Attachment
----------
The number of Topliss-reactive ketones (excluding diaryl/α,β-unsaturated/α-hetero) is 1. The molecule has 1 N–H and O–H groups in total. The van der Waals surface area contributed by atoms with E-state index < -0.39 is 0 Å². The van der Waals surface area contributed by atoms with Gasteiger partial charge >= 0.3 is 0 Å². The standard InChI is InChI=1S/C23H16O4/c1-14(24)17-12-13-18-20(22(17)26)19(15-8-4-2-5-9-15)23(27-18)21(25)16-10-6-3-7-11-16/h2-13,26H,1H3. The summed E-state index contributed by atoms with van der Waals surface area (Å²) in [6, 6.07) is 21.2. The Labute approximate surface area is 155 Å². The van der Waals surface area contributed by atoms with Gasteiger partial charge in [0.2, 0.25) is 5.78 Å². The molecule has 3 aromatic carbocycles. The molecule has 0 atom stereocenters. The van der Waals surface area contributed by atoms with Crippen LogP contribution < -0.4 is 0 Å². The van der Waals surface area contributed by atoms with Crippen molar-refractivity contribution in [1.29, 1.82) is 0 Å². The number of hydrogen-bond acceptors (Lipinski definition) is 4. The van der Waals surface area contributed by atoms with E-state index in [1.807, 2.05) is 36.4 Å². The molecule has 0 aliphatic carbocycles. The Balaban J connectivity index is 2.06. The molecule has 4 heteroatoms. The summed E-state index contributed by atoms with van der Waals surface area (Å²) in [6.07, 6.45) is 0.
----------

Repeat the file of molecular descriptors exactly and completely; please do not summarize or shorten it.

The number of Topliss-reactive ketones (excluding diaryl/α,β-unsaturated/α-hetero) is 1. The molecule has 1 N–H and O–H groups in total. The van der Waals surface area contributed by atoms with E-state index < -0.39 is 0 Å². The van der Waals surface area contributed by atoms with Gasteiger partial charge >= 0.3 is 0 Å². The standard InChI is InChI=1S/C23H16O4/c1-14(24)17-12-13-18-20(22(17)26)19(15-8-4-2-5-9-15)23(27-18)21(25)16-10-6-3-7-11-16/h2-13,26H,1H3. The summed E-state index contributed by atoms with van der Waals surface area (Å²) in [6, 6.07) is 21.2. The Labute approximate surface area is 155 Å². The van der Waals surface area contributed by atoms with Gasteiger partial charge in [0.2, 0.25) is 5.78 Å². The molecule has 3 aromatic carbocycles. The molecule has 0 atom stereocenters. The van der Waals surface area contributed by atoms with Crippen LogP contribution < -0.4 is 0 Å². The van der Waals surface area contributed by atoms with Crippen molar-refractivity contribution in [1.29, 1.82) is 0 Å². The number of hydrogen-bond acceptors (Lipinski definition) is 4. The van der Waals surface area contributed by atoms with E-state index in [1.807, 2.05) is 36.4 Å². The molecule has 0 aliphatic carbocycles. The Balaban J connectivity index is 2.06. The molecule has 4 heteroatoms. The summed E-state index contributed by atoms with van der Waals surface area (Å²) in [6.07, 6.45) is 0.